In the third part of the book, the authors lay the semantic foundations for investigating modal and superintuitionistic logics. They introduce adequate semantics for modal logics in the form of modal algebras and of general frames, and likewise for superintuitionistic logics. The connections, both between the algebraic and generalized Kripke semantics, and between the modal and intuitionistic semantics, are discussed in detail. The last chapter of part 3 develops a powerful technique (for transitive frames only) of a somewhat different flavor; roughly, the gist of this method is that the geometry of a general frame refuting a given modal formula can be described quite elegantly in terms of the frame's relation to a finite set of finite Kripke frames.

Parts 4 and 5 then put this machinery to work. Part 4 contains six chapters, subsequently providing a detailed discussion of the following properties: Kripke completeness, finite approximability, tabularity, Post completeness, interpolation, and some disjunction properties. Finally, the last part of the book focuses on algorithmic aspects of modal logics, discussing not only the decidability and complexity of logics themselves but also the question whether it is decidable whether an effectively presented logic has a certain property.

Review. In the preface the authors express their hope that they have found "a reasonable compromise between a textbook and a monograph." I think that they have succeeded quite well: the book is certainly well-structured and any student or researcher mastering its content will be well equipped to tackle technical problems in modal logic. Each chapter has an ample supply of good exercises and finishes with adequate and interesting historical notes. The exposition of the material is clear, although a caveat is in order: this work is certainly not suitable for mathematical novices--although the book does not presuppose any background knowledge, one certainly needs mathematical sophistication and experience to follow the proofs.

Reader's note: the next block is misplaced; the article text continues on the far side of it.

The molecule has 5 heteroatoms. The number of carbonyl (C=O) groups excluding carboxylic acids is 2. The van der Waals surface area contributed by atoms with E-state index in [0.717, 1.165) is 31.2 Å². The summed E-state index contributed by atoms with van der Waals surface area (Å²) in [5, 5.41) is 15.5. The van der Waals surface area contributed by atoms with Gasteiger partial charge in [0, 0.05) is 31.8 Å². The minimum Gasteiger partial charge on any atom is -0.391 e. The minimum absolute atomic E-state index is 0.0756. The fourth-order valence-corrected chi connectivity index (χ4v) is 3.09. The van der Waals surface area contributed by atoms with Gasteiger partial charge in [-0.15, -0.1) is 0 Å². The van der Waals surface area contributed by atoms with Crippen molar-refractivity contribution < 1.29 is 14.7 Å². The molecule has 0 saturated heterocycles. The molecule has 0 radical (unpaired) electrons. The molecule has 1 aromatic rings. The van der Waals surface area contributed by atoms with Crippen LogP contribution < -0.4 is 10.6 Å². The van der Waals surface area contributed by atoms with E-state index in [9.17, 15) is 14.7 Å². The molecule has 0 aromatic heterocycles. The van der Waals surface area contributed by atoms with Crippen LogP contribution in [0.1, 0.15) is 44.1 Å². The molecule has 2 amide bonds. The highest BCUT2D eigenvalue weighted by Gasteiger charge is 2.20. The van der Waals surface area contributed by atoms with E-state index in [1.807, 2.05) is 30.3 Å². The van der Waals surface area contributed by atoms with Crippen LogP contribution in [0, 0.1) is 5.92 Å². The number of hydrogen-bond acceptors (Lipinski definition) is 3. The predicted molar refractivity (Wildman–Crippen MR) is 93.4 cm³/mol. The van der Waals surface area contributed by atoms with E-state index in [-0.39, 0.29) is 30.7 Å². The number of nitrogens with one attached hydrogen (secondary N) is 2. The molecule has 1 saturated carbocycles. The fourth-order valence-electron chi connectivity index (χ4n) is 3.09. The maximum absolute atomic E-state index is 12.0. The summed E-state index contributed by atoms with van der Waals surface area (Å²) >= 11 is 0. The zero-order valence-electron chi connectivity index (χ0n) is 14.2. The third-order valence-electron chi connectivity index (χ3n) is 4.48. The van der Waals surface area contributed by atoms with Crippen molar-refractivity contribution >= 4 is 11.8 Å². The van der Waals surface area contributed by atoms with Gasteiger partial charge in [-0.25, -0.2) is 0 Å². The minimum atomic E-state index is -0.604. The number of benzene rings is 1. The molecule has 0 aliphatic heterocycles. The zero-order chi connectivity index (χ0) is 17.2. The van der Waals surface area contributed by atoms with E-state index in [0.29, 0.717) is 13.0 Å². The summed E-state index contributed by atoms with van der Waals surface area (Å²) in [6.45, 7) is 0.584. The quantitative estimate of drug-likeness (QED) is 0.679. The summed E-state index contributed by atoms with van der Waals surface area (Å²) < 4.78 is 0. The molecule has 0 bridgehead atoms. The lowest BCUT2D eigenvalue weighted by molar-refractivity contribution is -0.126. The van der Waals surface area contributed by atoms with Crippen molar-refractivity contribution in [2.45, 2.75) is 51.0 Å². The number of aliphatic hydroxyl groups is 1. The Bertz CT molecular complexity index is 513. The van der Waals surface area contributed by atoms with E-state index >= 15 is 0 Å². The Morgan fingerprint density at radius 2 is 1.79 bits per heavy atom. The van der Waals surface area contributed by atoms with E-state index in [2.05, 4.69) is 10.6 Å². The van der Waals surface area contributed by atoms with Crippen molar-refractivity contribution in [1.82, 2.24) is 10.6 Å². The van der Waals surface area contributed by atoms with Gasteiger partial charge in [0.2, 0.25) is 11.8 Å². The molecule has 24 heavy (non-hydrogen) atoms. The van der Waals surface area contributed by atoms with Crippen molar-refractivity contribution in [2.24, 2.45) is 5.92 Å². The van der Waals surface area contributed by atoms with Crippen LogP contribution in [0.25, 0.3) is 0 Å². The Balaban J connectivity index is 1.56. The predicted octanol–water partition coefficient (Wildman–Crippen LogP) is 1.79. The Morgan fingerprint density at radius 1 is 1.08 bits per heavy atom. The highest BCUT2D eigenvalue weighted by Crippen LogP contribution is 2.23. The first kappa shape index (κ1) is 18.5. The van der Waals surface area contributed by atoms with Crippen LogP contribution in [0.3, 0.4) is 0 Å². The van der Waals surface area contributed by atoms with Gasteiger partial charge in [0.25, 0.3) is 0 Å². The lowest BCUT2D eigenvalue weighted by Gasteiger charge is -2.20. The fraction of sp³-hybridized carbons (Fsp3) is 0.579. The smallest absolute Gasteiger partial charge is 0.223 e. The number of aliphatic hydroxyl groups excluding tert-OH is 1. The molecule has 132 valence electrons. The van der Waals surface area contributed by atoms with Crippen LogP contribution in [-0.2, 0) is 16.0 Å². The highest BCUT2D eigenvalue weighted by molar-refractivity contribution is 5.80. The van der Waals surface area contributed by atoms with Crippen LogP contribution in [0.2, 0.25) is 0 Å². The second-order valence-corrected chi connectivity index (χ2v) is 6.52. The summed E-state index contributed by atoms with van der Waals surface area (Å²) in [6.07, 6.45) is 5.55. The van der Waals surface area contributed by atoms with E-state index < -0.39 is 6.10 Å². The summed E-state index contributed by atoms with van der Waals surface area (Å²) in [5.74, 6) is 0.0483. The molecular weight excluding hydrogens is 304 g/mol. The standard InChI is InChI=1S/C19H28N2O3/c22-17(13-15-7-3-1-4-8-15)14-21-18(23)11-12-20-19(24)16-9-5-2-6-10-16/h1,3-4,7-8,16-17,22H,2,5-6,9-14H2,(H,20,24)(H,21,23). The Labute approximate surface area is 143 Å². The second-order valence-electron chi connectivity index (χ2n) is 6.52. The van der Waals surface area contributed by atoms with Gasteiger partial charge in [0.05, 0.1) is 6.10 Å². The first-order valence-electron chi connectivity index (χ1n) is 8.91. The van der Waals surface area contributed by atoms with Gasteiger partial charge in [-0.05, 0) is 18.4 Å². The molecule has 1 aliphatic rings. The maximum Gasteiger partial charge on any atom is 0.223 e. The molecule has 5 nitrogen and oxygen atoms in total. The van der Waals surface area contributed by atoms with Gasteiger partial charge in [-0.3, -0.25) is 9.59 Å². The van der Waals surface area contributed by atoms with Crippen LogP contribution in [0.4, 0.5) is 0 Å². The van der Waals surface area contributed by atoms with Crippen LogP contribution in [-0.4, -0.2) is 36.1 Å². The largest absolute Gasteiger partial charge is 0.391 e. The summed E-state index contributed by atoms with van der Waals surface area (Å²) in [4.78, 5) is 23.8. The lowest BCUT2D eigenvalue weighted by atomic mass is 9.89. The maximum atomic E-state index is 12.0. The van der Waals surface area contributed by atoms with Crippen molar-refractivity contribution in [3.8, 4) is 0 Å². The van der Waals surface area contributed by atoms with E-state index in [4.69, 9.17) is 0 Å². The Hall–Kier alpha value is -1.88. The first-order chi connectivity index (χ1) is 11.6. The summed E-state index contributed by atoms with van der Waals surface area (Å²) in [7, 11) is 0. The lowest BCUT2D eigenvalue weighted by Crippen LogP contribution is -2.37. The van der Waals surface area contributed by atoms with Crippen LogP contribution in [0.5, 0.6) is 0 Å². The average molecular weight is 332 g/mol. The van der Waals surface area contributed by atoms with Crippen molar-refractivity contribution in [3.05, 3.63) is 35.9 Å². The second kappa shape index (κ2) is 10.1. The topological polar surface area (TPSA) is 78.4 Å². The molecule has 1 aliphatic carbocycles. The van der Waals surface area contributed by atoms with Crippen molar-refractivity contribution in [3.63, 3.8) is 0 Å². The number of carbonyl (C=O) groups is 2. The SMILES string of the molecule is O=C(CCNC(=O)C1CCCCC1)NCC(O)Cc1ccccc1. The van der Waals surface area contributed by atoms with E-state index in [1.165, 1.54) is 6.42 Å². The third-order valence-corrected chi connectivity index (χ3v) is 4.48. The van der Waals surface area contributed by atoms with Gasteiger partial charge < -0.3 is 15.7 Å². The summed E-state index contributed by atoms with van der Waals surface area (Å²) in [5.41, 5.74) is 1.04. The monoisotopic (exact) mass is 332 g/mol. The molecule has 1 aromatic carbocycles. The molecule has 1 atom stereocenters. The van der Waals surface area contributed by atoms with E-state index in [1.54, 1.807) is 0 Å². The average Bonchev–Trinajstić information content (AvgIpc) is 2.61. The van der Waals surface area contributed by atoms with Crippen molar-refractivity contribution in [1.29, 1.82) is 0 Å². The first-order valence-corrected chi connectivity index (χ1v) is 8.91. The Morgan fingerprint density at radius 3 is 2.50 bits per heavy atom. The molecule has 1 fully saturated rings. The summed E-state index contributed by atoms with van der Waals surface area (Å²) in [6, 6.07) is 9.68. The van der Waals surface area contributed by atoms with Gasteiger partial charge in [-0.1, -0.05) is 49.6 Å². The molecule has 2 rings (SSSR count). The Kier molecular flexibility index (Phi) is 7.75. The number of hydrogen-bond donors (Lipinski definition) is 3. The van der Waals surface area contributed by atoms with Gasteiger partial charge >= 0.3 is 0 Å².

Working their way through the book, many readers will encounter asecond, and less pardonable, hurdle: the poverty of the book's navigation system. While the authors use a wealth of terminology and notation, they provide no such thing as a list of symbols, and only a rudimentary index. This severely reduces the value of Modal Logic as a work of reference, and discourages any reading of it other than from cover to cover. Fortunately, this fault could easily be remedied in a second edition.

There are some other shortcomings as well: for instance, the authors' decision to confine themselves to modal languages with one diamond only makes some of their examples rather involved. And finally, the authors do not waste many words on motivation, at times leaving the impression that issues are interesting because they have been investigated instead of the other way around.

Nevertheless, despite my qualms concerning the book's content and its shortcomings in presentation, I think this is a great work and I am very glad to have it. A modern textbook on the mathematics of modal logic was long due, and this work fills the gap perfectly. I expect that it will become one of the standard references in the field of modal logic.


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Title Annotation:Review
Publication:The Philosophical Review
Article Type:Book Review
Date:Apr 1, 2000